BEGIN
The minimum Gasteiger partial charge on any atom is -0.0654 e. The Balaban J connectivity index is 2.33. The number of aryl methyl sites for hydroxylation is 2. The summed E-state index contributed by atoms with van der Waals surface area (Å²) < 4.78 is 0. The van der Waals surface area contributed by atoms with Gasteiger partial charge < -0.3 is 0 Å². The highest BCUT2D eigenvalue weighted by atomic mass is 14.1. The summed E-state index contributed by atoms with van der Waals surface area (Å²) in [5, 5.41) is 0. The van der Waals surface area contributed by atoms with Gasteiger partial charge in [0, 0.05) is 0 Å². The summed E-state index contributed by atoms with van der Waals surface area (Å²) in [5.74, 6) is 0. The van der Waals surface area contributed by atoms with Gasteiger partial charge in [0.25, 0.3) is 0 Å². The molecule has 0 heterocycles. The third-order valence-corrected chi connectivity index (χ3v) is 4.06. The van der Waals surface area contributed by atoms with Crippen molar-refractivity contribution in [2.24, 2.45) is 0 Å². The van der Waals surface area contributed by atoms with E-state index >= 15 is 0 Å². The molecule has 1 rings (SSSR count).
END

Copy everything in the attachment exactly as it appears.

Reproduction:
The minimum Gasteiger partial charge on any atom is -0.0654 e. The Balaban J connectivity index is 2.33. The number of aryl methyl sites for hydroxylation is 2. The summed E-state index contributed by atoms with van der Waals surface area (Å²) < 4.78 is 0. The van der Waals surface area contributed by atoms with Gasteiger partial charge < -0.3 is 0 Å². The highest BCUT2D eigenvalue weighted by atomic mass is 14.1. The summed E-state index contributed by atoms with van der Waals surface area (Å²) in [5, 5.41) is 0. The van der Waals surface area contributed by atoms with Gasteiger partial charge in [0, 0.05) is 0 Å². The summed E-state index contributed by atoms with van der Waals surface area (Å²) in [5.74, 6) is 0. The van der Waals surface area contributed by atoms with Gasteiger partial charge in [0.25, 0.3) is 0 Å². The molecule has 0 heterocycles. The third-order valence-corrected chi connectivity index (χ3v) is 4.06. The van der Waals surface area contributed by atoms with Crippen molar-refractivity contribution in [2.24, 2.45) is 0 Å². The van der Waals surface area contributed by atoms with E-state index >= 15 is 0 Å². The molecule has 1 rings (SSSR count).